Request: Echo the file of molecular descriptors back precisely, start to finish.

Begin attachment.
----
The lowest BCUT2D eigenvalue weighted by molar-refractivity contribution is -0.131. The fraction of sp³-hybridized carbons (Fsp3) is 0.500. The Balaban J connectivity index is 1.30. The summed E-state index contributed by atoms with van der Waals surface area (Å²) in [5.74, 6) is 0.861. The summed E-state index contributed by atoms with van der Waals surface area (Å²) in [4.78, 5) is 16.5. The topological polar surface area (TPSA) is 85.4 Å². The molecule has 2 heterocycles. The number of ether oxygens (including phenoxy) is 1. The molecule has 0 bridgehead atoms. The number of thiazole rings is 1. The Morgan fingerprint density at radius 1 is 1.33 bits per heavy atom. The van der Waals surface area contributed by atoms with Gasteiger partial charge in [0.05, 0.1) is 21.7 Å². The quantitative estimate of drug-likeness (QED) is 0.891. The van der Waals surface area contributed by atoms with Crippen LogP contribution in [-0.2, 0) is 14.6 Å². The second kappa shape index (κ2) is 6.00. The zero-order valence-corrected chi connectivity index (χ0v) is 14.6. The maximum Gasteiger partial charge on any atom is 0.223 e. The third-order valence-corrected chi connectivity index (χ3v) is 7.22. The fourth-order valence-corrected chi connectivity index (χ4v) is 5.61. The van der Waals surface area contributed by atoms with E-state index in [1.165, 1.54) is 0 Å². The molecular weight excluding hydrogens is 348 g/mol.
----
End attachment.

The lowest BCUT2D eigenvalue weighted by molar-refractivity contribution is -0.131. The fraction of sp³-hybridized carbons (Fsp3) is 0.500. The Balaban J connectivity index is 1.30. The summed E-state index contributed by atoms with van der Waals surface area (Å²) in [5.74, 6) is 0.861. The summed E-state index contributed by atoms with van der Waals surface area (Å²) in [4.78, 5) is 16.5. The topological polar surface area (TPSA) is 85.4 Å². The molecule has 2 heterocycles. The number of ether oxygens (including phenoxy) is 1. The molecule has 0 bridgehead atoms. The number of thiazole rings is 1. The Morgan fingerprint density at radius 1 is 1.33 bits per heavy atom. The van der Waals surface area contributed by atoms with Gasteiger partial charge in [0.05, 0.1) is 21.7 Å². The quantitative estimate of drug-likeness (QED) is 0.891. The van der Waals surface area contributed by atoms with Crippen LogP contribution in [-0.2, 0) is 14.6 Å². The second kappa shape index (κ2) is 6.00. The zero-order valence-corrected chi connectivity index (χ0v) is 14.6. The maximum Gasteiger partial charge on any atom is 0.223 e. The third-order valence-corrected chi connectivity index (χ3v) is 7.22. The fourth-order valence-corrected chi connectivity index (χ4v) is 5.61. The van der Waals surface area contributed by atoms with E-state index in [1.165, 1.54) is 0 Å². The molecular weight excluding hydrogens is 348 g/mol.